Source: University of Otago
Tim Currie (Marine Science Masters student), Blake Hornblow (Marine Science Masters student), Millie Mannering (Masters graduate Marine Science), Katie Nelson (Masters student Marine Science), Gretchen McCarthy (Marine Science PhD student), Dr Anna Wood, Professor Steve Wing, Yuta Tamberg (Marine Science PhD student) and Joe Curtis (Marine Science PhD student) on the Portbello Peninsula.
Scientists have planted their first tree in a project which focuses on ecological teaching, research, and environmental management of the small peninsula near Portobello in the Otago Harbour.
“The ecological vision of this innovative project is to protect the ecosystems and biodiversity of this land and will help restore the mana of the Peninsula and the Portobello Laboratory.”
From 2022 the Portobello Peninsula will act as a hands-on field laboratory for the flagship Ecology Programme paper ECOL111: Ecology and the Conservation of Diversity, which introduces students to a wide range of environmental science and transferable skills in the scientific method.
Project leads, Professor Steve Wing and Dr Anna Wood, who coordinate the lecture and practical aspects of the paper respectively, say the new initiative involves teaching, research, and habitat restoration and are all connected and central to the overall vision.
“The Peninsula provides the perfect interface for teaching and research across terrestrial, marine and atmospheric spheres, as ecology and understanding the impacts of climate change is all about understanding and measuring these types of connections,” Professor Wing says.
The Peninsula’s wider environmental values have provided impetus for the new field-based teaching curriculum, with the long-term science goal to create an exemplar of valuable field experiments and long-term environmental and ecological datasets that capture landscape scale ecological dynamics.
Ecology Professor Steve Wing and Dr Anna Wood.
The University of Otago has been associated with the Portobello Peninsula since 1951 including research and teaching at the Portobello Marine Laboratory and, from 1997, outreach from New Zealand Marine Science Studies Centre (NZMSC).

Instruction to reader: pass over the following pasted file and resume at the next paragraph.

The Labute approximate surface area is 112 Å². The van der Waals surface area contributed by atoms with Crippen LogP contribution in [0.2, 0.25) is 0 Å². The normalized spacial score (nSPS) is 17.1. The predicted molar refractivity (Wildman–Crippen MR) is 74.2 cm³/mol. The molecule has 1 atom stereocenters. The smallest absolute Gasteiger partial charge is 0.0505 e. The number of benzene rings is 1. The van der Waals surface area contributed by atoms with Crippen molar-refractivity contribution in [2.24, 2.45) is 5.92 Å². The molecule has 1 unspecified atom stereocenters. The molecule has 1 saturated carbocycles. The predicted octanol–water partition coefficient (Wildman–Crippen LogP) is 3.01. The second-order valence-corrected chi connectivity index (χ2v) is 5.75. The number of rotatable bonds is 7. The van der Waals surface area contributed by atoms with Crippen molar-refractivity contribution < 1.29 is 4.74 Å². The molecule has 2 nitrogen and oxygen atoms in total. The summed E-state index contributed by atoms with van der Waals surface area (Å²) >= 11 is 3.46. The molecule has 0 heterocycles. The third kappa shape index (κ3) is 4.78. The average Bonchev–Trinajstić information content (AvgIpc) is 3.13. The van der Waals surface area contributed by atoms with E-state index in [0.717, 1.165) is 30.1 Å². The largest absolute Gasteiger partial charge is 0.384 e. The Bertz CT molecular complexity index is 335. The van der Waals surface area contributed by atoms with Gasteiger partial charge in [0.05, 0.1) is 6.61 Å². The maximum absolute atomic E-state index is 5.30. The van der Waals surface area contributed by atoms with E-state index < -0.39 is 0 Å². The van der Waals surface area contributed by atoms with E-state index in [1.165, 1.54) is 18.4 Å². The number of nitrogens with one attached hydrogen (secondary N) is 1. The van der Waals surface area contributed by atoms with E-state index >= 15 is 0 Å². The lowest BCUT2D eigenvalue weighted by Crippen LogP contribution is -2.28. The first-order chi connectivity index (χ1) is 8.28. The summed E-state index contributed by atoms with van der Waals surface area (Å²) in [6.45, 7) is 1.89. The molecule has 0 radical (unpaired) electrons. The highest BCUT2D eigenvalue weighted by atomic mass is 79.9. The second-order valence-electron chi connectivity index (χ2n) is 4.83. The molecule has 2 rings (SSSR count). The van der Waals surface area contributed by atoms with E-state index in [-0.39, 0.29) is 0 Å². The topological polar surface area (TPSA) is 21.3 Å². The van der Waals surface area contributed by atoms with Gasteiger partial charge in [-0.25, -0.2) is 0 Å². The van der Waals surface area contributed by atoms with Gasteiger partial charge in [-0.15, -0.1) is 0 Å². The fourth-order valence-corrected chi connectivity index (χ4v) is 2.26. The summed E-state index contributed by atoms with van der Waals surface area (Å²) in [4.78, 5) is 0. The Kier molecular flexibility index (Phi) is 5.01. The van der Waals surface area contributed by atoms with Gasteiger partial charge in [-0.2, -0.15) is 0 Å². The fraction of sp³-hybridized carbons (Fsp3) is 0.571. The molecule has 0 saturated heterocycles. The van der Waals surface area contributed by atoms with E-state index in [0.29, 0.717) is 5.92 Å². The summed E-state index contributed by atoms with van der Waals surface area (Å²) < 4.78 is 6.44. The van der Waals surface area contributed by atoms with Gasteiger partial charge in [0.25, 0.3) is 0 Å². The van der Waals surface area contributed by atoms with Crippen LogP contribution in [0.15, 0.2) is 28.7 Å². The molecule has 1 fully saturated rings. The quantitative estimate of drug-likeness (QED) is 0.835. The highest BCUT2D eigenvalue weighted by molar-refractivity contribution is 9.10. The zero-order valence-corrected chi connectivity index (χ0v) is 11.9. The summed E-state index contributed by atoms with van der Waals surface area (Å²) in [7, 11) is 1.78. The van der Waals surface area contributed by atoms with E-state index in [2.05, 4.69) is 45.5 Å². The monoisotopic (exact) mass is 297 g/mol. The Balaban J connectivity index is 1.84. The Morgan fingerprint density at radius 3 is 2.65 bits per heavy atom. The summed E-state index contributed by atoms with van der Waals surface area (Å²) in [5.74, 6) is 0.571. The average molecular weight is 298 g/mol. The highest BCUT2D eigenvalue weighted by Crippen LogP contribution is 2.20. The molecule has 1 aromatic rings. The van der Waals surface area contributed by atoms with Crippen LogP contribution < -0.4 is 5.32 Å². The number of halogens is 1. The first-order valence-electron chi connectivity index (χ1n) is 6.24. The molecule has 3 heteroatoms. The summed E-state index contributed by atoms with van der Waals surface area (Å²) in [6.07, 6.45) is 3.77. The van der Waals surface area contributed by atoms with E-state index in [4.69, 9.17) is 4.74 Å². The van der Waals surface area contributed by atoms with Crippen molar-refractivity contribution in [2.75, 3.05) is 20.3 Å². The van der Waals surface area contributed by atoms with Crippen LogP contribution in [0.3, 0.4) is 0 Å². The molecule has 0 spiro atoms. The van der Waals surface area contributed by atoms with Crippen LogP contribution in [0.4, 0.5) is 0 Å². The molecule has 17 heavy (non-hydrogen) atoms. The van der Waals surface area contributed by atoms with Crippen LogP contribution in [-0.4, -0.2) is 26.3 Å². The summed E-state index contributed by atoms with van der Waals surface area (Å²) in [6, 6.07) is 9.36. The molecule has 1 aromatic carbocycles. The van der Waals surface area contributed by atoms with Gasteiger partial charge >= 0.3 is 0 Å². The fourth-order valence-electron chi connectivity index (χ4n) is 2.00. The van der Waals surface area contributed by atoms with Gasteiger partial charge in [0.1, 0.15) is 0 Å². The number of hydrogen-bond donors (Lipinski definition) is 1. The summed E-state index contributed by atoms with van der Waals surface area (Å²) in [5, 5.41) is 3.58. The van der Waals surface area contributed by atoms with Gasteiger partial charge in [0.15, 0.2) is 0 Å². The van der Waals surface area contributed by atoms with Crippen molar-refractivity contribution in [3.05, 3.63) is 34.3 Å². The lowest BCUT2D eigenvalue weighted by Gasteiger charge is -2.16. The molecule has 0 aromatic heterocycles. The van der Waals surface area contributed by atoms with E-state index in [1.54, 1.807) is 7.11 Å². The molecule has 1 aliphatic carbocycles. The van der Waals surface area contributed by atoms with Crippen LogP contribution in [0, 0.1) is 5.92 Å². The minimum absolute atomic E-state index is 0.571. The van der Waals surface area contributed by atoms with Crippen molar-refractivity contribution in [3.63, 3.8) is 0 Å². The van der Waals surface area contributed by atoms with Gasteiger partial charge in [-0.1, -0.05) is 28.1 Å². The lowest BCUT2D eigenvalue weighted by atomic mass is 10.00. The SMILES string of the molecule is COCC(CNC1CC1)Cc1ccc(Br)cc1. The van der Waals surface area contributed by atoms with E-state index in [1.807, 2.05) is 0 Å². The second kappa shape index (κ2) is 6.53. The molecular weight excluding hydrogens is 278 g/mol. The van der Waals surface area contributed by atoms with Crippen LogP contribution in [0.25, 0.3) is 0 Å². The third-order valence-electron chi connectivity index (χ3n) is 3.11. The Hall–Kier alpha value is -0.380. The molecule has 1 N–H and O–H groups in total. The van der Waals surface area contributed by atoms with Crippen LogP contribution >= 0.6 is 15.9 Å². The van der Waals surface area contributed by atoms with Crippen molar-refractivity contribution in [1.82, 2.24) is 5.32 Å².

The Portobello Marine Laboratory oversees management of the surrounding 19ha of leased land from the Portobello Libraries Trust which has stewardship of the Crown land, and teaching and habitat restoration plans will be focused on this section of the Portobello Peninsula.
The project will augment long-term work by the Otago Peninsula Biodiversity Group and Save the Otago Peninsula who support coastal biodiversity at the site.
Plans for planting up to 1,200 trees and shrubs per annum over the next two years will focus on re-establishing a continuous habitat corridor between existing stands of native vegetation, and expanding the area of Coprosma dominated habitat across the Peninsula.
Trees and support have been provided from the Departments of Marine Science and Botany, the Yellow-Eyed Penguin Trust, the Town Belt Kaitiaki, the Dunedin City Council Biodiversity Fund and Aurora Energy Ltd.
Head of Department of Marine Science Professor Miles Lamare says the Portobello Peninsula is an iconic site and one of cultural and community significance in the Otago Harbour basin.
“The ecological vision of this innovative project is to protect the ecosystems and biodiversity of this land and will help restore the mana of the Peninsula and the Portobello Laboratory,” Professor Lamare says.
Marine Science master’s graduate Millie Mannering planting.
The project, which received funding from a University of Otago committee for the Advancement of Learning and Teaching grant to Professor Wing and Dr Wood, seeks to ensure sustainability and science goals based on inter-disciplinary approaches are at the core of long-term planning and implementation of the range of initiatives.